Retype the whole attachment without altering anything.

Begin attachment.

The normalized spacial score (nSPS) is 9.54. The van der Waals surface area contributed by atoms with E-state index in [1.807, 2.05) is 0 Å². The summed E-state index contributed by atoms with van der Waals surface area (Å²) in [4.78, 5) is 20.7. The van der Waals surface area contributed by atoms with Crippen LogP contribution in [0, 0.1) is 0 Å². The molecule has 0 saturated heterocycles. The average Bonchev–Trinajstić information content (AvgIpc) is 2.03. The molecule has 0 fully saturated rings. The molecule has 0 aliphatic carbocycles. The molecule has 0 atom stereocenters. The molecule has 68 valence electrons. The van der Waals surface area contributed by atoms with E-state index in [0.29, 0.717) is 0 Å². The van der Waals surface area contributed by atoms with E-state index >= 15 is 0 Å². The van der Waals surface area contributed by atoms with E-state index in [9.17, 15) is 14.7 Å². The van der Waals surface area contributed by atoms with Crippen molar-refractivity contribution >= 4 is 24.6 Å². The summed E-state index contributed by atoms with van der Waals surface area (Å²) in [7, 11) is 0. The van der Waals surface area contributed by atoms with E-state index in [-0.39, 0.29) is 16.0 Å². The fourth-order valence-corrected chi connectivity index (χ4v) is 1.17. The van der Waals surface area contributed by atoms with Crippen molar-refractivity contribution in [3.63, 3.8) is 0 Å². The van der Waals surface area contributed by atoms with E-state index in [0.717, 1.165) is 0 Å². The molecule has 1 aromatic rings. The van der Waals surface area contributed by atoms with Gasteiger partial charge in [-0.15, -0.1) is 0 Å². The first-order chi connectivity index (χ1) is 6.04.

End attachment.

The normalized spacial score (nSPS) is 9.54. The van der Waals surface area contributed by atoms with E-state index in [1.807, 2.05) is 0 Å². The summed E-state index contributed by atoms with van der Waals surface area (Å²) in [4.78, 5) is 20.7. The van der Waals surface area contributed by atoms with Crippen LogP contribution in [0, 0.1) is 0 Å². The molecule has 0 saturated heterocycles. The average Bonchev–Trinajstić information content (AvgIpc) is 2.03. The molecule has 0 fully saturated rings. The molecule has 0 aliphatic carbocycles. The molecule has 0 atom stereocenters. The molecule has 68 valence electrons. The van der Waals surface area contributed by atoms with E-state index in [0.29, 0.717) is 0 Å². The van der Waals surface area contributed by atoms with E-state index >= 15 is 0 Å². The van der Waals surface area contributed by atoms with E-state index in [9.17, 15) is 14.7 Å². The van der Waals surface area contributed by atoms with Crippen molar-refractivity contribution >= 4 is 24.6 Å². The summed E-state index contributed by atoms with van der Waals surface area (Å²) in [7, 11) is 0. The van der Waals surface area contributed by atoms with E-state index in [-0.39, 0.29) is 16.0 Å². The fourth-order valence-corrected chi connectivity index (χ4v) is 1.17. The van der Waals surface area contributed by atoms with Crippen molar-refractivity contribution in [3.63, 3.8) is 0 Å². The van der Waals surface area contributed by atoms with E-state index in [0.717, 1.165) is 0 Å². The molecule has 1 aromatic rings. The van der Waals surface area contributed by atoms with Gasteiger partial charge in [-0.15, -0.1) is 0 Å². The first-order chi connectivity index (χ1) is 6.04.